Eggs in Purgatory

Uova in PurgatorioEggs in Purgatory 1Hello? Is anybody there?

Hmmm. Let me see. Let me see. When last I left you, it was at the height of the holiday season, with Christmas but a day away. And then … well … we’ll get there in a few. Promise.

Today’s dish and recipe have certainly made the rounds. In fact, I’ve seen it so many times that I believed that I must have posted it, as well. That was the case when I read Nell’s delicious recipe last November. Hers is a North African (Tunisian) version called Shakshuka, and you can read all about it HERE.

Not long after, I was in Michigan for my last visit of the year with Zia. I offered to make us an early lunch because her son, the Max Whisperer, planned on leaving at noon. I prepared Eggs in Purgatory for us and served it over toast, as seen in the photo below. At the time, I mentioned that if he would like to make the dish for his wife, he could find the recipe on this blog. Later, I went looking for the recipe and discovered I’d never posted one. It was soon scheduled for the New Year’s post, since many consider this dish a hang-over cure.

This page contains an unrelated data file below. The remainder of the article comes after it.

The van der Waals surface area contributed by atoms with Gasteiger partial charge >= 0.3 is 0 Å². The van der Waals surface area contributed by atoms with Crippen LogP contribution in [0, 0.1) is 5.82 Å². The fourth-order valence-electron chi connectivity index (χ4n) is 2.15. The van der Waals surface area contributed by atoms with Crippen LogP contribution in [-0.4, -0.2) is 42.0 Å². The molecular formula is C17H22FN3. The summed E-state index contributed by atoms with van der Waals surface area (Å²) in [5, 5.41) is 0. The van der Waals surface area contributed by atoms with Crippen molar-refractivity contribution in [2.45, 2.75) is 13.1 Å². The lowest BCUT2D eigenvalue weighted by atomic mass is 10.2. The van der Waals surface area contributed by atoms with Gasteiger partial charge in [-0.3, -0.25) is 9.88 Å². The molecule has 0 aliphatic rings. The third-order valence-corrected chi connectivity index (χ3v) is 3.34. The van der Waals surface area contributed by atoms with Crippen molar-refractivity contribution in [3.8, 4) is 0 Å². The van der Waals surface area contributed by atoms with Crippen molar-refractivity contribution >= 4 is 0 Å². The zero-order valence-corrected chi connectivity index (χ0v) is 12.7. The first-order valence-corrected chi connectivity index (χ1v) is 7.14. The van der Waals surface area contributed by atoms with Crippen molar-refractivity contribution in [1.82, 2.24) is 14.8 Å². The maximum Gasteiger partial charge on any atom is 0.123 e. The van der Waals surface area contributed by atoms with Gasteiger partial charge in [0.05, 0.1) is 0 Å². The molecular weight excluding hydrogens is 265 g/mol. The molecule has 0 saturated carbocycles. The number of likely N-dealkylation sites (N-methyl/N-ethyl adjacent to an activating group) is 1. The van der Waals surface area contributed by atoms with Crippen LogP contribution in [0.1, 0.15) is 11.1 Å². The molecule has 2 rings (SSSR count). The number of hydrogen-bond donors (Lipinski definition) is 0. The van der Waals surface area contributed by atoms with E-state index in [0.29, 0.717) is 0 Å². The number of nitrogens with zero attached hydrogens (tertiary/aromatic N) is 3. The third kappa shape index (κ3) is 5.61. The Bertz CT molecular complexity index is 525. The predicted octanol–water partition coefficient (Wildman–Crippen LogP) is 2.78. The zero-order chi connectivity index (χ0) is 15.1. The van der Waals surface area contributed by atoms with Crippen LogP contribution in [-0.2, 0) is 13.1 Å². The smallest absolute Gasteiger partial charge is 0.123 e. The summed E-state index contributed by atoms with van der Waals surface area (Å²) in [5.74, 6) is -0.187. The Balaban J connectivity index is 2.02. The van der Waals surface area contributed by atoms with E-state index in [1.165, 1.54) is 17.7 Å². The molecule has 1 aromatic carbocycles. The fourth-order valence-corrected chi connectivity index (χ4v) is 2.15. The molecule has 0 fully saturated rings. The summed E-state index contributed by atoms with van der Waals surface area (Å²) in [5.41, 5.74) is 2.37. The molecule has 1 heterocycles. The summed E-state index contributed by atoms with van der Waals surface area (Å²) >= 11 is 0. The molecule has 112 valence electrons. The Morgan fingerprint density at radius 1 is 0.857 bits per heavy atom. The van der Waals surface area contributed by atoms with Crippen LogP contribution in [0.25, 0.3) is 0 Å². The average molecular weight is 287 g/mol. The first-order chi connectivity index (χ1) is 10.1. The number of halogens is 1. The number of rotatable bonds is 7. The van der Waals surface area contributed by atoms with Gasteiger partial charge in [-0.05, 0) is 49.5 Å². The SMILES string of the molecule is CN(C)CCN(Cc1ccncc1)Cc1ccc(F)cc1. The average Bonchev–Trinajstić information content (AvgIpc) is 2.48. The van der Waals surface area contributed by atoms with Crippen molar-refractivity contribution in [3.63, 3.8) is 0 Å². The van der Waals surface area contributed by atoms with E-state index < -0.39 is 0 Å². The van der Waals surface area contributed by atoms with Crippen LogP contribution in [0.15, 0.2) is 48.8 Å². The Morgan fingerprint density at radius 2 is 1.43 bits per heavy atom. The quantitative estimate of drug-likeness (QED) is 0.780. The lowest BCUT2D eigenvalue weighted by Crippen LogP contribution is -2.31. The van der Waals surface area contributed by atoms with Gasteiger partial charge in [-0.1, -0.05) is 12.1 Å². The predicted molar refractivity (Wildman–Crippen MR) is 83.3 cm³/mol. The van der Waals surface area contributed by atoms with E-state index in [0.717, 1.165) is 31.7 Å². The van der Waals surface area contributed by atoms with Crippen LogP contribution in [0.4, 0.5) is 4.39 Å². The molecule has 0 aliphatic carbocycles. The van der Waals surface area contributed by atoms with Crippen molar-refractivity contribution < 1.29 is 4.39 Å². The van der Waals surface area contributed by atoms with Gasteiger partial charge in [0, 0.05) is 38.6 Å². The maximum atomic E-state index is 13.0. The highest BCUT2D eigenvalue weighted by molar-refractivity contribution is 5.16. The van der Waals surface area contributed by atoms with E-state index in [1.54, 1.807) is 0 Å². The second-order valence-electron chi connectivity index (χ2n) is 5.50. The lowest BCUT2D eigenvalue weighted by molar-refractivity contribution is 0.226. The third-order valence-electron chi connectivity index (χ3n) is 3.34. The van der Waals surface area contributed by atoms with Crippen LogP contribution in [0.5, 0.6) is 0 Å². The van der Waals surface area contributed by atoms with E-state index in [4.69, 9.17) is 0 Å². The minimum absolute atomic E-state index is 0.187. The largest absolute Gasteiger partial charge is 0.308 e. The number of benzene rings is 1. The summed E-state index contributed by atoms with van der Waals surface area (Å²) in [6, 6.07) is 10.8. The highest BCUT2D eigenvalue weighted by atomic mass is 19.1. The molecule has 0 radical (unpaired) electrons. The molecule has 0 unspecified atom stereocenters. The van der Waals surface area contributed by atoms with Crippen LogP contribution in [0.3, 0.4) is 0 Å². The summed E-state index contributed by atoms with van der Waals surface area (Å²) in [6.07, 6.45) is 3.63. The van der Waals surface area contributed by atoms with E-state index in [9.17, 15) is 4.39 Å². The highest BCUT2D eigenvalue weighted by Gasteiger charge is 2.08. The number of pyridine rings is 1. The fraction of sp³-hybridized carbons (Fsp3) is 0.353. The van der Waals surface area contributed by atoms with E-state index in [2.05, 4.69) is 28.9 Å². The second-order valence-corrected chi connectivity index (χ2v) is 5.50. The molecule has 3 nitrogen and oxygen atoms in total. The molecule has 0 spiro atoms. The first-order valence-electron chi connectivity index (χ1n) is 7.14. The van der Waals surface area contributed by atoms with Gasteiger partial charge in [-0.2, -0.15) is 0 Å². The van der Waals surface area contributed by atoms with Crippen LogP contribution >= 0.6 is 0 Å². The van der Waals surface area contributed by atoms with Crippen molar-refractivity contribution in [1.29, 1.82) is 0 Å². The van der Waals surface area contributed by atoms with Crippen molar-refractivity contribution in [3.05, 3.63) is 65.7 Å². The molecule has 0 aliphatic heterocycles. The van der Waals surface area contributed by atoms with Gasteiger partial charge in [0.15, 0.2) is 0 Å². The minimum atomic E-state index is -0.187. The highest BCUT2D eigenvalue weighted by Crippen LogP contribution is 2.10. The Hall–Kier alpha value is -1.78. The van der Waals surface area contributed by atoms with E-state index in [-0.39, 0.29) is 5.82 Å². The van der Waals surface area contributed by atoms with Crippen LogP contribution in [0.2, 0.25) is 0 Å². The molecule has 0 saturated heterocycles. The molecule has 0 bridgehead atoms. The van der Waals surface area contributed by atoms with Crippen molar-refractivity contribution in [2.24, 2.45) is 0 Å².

As luck would have it, shortly after that another version of the dish was posted on My Arab Life, a blog I’ve begun following relatively recently. Although A.K.’s post didn’t include the recipe for his Shakshuka, he does mention that he included garbanzos, making it a much heartier dish.

Well, things were going rather swimmingly until a few days after Christmas. What started as a mild sore throat soon blossomed into a full-blown case of the flu, proving that this year’s flu vaccine wasn’t worth the sore arm. By any standard of measurement, I was knocked on my arse. And like the most obnoxious of guests, it flat-out refused to leave. Each and every time I thought I’d turned the corner, it was waiting for me and came roaring back with a vengeance.

*     *     *

Eggs in Purgatory 2

Don’t answer the doorbell when taking photos or your Eggs in Purgatory will look like Hell.

*     *     *